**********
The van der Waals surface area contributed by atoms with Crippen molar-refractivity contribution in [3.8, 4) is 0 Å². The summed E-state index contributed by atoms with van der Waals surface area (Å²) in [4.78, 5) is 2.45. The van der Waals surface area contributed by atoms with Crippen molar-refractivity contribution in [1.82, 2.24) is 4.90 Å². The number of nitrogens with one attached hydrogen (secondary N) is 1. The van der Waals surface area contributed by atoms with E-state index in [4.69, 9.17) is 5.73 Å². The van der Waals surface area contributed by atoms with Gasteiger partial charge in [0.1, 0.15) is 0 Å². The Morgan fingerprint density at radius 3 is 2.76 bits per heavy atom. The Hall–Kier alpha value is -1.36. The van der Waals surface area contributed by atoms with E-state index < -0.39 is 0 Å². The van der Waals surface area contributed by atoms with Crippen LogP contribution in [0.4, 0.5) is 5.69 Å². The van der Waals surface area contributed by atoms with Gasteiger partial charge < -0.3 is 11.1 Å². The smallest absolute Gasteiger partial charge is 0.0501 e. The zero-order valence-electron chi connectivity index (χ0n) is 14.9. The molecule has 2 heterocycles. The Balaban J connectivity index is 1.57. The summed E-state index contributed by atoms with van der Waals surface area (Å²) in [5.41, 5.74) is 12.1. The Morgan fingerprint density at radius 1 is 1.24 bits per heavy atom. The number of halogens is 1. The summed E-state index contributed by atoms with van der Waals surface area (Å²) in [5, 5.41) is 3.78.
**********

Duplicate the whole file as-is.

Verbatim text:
The van der Waals surface area contributed by atoms with Crippen molar-refractivity contribution in [3.8, 4) is 0 Å². The summed E-state index contributed by atoms with van der Waals surface area (Å²) in [4.78, 5) is 2.45. The van der Waals surface area contributed by atoms with Crippen molar-refractivity contribution in [1.82, 2.24) is 4.90 Å². The number of nitrogens with one attached hydrogen (secondary N) is 1. The van der Waals surface area contributed by atoms with E-state index in [4.69, 9.17) is 5.73 Å². The van der Waals surface area contributed by atoms with Gasteiger partial charge in [0.1, 0.15) is 0 Å². The Morgan fingerprint density at radius 3 is 2.76 bits per heavy atom. The Hall–Kier alpha value is -1.36. The van der Waals surface area contributed by atoms with E-state index < -0.39 is 0 Å². The van der Waals surface area contributed by atoms with Crippen LogP contribution in [0.4, 0.5) is 5.69 Å². The van der Waals surface area contributed by atoms with Gasteiger partial charge < -0.3 is 11.1 Å². The smallest absolute Gasteiger partial charge is 0.0501 e. The zero-order valence-electron chi connectivity index (χ0n) is 14.9. The molecule has 2 heterocycles. The Balaban J connectivity index is 1.57. The summed E-state index contributed by atoms with van der Waals surface area (Å²) in [5.41, 5.74) is 12.1. The Morgan fingerprint density at radius 1 is 1.24 bits per heavy atom. The number of halogens is 1. The summed E-state index contributed by atoms with van der Waals surface area (Å²) in [5, 5.41) is 3.78.